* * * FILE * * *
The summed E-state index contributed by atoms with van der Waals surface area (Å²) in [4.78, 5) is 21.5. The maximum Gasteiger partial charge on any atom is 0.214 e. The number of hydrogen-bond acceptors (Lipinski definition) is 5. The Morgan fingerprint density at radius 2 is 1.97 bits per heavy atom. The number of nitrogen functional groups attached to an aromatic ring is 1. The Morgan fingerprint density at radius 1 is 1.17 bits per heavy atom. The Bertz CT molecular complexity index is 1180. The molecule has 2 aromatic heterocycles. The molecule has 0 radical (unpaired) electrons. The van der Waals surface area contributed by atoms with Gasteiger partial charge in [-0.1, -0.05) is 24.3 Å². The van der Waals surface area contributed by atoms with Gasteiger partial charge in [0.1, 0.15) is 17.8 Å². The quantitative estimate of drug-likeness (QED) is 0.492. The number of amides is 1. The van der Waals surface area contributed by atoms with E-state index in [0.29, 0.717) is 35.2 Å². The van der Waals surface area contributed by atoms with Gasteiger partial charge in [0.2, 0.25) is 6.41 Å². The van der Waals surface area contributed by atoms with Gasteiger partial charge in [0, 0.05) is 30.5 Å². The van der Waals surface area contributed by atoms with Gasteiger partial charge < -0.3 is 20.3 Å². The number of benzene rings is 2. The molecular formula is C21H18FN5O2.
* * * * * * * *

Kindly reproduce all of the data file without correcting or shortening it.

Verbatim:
The summed E-state index contributed by atoms with van der Waals surface area (Å²) in [4.78, 5) is 21.5. The maximum Gasteiger partial charge on any atom is 0.214 e. The number of hydrogen-bond acceptors (Lipinski definition) is 5. The Morgan fingerprint density at radius 2 is 1.97 bits per heavy atom. The number of nitrogen functional groups attached to an aromatic ring is 1. The Morgan fingerprint density at radius 1 is 1.17 bits per heavy atom. The Bertz CT molecular complexity index is 1180. The molecule has 2 aromatic heterocycles. The molecule has 0 radical (unpaired) electrons. The van der Waals surface area contributed by atoms with Gasteiger partial charge in [-0.1, -0.05) is 24.3 Å². The van der Waals surface area contributed by atoms with Gasteiger partial charge in [0.1, 0.15) is 17.8 Å². The quantitative estimate of drug-likeness (QED) is 0.492. The number of amides is 1. The van der Waals surface area contributed by atoms with E-state index in [0.29, 0.717) is 35.2 Å². The van der Waals surface area contributed by atoms with Gasteiger partial charge in [0.2, 0.25) is 6.41 Å². The van der Waals surface area contributed by atoms with Gasteiger partial charge in [0, 0.05) is 30.5 Å². The van der Waals surface area contributed by atoms with Gasteiger partial charge < -0.3 is 20.3 Å². The number of benzene rings is 2. The molecular formula is C21H18FN5O2.